- The Washington Times - Thursday, June 10, 2021

President Biden’s top diplomat condemned the Nigerian government Thursday over its ongoing ban on the social media service Twitter and its recent threats to arrest and prosecute residents caught using it.

Secretary of State Ned Price added the U.S. is concerned about the Nigerian government also recently ordering TV and radio broadcasters to stop using Twitter for gathering and reporting the news.

“Unduly restricting the ability of Nigerians to report, gather and disseminate opinions and information has no place in a democracy. Freedom of expression and access to information both online and offline are foundational to prosperous and secure democratic societies,” Mr. Price said in a statement issued by the U.S. State Department.

“We support Nigeria as it works towards unity, peace and prosperity. As its partner, we call on the government to respect its citizens’ right to freedom of expression by reversing this suspension,” he said.

The government in Nigeria, Africa’s most populous country, has been at odds with Twitter since the company briefly suspended its president’s account last week and pulled one of his posts from its platform.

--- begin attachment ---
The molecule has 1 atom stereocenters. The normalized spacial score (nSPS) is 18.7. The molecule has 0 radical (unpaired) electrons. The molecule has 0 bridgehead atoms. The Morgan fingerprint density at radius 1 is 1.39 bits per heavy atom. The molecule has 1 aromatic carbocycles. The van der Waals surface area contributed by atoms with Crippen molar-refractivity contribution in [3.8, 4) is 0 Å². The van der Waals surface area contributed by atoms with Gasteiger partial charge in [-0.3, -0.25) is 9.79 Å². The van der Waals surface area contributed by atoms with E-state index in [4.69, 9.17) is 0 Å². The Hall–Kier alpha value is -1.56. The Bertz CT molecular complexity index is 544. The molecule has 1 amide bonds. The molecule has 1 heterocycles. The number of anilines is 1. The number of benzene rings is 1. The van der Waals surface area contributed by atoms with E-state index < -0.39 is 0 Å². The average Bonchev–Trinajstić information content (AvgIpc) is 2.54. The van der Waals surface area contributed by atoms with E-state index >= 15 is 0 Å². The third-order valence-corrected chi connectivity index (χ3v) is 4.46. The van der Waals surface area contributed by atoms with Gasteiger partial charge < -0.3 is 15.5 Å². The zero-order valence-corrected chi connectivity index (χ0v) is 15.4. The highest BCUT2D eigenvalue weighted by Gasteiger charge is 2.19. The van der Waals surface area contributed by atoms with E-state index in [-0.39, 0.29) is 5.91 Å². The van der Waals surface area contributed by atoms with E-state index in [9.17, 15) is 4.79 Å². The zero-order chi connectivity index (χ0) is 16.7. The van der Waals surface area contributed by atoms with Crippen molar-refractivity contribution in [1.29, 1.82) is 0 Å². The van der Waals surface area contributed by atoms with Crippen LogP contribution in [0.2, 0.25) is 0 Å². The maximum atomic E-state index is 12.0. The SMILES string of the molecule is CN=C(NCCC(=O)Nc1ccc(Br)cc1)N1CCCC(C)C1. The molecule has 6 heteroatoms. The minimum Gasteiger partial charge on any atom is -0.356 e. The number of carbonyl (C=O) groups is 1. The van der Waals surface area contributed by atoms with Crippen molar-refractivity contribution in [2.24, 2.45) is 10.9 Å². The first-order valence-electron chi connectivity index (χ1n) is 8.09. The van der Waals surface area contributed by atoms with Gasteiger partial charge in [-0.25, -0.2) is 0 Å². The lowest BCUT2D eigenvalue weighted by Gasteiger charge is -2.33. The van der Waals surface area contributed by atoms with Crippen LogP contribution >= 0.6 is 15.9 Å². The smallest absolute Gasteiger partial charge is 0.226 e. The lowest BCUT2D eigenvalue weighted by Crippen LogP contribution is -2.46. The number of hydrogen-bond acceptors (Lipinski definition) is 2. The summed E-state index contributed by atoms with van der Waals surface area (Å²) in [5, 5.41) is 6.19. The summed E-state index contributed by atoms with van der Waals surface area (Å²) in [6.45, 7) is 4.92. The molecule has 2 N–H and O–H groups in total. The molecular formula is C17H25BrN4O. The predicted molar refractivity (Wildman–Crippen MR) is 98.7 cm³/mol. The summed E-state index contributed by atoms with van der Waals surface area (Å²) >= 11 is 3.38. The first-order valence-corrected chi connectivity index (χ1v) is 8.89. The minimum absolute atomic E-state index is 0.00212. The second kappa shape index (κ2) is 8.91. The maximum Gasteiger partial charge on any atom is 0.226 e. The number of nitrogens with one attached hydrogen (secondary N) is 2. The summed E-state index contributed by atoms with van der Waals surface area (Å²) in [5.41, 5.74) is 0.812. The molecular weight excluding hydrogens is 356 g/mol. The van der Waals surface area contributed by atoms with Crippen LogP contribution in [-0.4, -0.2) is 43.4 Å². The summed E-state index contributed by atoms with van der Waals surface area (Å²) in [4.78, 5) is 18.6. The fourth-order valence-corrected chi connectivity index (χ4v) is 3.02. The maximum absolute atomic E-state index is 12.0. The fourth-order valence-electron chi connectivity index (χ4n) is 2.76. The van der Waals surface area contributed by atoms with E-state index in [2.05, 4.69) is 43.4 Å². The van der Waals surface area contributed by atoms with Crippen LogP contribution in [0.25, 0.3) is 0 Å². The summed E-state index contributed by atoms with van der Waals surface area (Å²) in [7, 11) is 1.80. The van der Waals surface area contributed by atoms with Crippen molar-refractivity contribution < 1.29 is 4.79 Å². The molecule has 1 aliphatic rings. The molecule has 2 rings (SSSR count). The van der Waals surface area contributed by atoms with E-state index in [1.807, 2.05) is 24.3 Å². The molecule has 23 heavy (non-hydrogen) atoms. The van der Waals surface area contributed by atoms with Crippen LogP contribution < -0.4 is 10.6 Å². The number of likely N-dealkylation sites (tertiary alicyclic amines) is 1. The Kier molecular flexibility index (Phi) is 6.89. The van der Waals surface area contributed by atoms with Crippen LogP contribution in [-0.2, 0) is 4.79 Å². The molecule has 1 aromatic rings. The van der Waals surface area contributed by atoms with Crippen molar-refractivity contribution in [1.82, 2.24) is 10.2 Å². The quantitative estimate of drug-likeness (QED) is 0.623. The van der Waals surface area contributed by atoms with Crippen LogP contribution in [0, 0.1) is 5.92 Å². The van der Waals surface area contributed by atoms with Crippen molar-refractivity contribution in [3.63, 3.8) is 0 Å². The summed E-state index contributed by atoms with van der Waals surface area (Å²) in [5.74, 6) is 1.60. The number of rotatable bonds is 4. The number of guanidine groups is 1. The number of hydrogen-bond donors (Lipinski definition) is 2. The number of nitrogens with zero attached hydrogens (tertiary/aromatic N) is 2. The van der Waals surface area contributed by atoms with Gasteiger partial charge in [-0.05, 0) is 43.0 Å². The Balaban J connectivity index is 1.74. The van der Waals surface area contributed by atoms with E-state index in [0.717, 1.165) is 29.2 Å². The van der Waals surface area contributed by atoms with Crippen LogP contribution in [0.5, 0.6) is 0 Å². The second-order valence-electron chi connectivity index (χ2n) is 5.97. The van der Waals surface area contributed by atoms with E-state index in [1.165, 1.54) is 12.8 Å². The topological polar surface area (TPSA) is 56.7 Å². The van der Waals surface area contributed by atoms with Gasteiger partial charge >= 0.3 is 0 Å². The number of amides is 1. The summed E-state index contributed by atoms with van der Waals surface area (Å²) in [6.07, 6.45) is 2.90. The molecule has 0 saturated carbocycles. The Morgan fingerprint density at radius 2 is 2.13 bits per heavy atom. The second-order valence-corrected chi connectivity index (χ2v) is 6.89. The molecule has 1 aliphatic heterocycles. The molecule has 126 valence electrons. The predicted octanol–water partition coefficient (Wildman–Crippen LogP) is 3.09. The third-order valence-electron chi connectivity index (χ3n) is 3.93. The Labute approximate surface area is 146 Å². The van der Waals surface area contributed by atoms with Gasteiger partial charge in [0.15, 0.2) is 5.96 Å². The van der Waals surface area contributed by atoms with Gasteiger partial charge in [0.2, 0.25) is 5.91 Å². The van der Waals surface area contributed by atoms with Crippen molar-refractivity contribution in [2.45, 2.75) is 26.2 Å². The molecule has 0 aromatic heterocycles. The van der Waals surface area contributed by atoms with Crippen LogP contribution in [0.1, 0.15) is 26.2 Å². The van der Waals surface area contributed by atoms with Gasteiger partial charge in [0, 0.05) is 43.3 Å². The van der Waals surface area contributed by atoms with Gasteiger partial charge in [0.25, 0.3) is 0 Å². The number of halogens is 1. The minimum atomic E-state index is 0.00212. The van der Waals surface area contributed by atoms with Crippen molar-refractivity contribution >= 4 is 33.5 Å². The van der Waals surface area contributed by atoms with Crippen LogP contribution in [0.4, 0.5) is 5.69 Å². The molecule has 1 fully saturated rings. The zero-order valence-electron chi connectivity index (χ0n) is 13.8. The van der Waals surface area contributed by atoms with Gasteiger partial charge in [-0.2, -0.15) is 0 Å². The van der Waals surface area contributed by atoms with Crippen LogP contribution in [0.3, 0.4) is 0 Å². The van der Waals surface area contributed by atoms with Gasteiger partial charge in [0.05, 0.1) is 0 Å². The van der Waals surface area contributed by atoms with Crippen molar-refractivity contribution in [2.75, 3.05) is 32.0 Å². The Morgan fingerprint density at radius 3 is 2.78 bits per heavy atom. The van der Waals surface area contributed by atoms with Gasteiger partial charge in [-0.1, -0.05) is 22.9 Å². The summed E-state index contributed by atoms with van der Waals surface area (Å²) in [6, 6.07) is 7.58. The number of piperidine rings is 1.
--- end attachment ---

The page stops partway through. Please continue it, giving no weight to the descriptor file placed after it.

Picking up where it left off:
Twitter had said that Nigerian President Muhammadu Buhari violated the company’s abusive behavior policy with the post and removed it for him last Wednesday. It was banned across Nigeria two days later.

Alhaji Lai Mohammed, Nigeria’s minister of information and culture, said in a statement Friday that Twitter had been suspended indefinitely because of “the persistent use of the platform for activities that are capable of undermining Nigeria’s corporate existence.”

Nigerians caught using Twitter in defiance of the ban risk being prosecuted accordingly, another federal official said the following day.

“Any violator, whether individuals or organizations, will be prosecuted,” Dr. Umar Jibrilu Gwandu, a spokesman for Abubakar Malami, Nigeria’s attorney general and minister of justice, said Saturday, CNN reported.

Also on Saturday, the diplomatic missions of the U.S., Canada, the European Union, the U.K. and the Republic of Ireland issued a joint statement condemning Nigeria’s government for banning Twitter.

“We strongly support the fundamental human right of free expression and access to information as a pillar of democracy in Nigeria as around the world and these rights apply online as well as offline,” they said.

More recently, Nigeria’s National Broadcasting Commission ordered all broadcast stations Sunday “to suspend the patronage of Twitter immediately.” Doing otherwise is “unpatriotic,” the regulator said.

Twitter previously said it found the Nigerian government‘s actions to be “deeply concerning.”

• Andrew Blake can be reached at ablake@washingtontimes.com.

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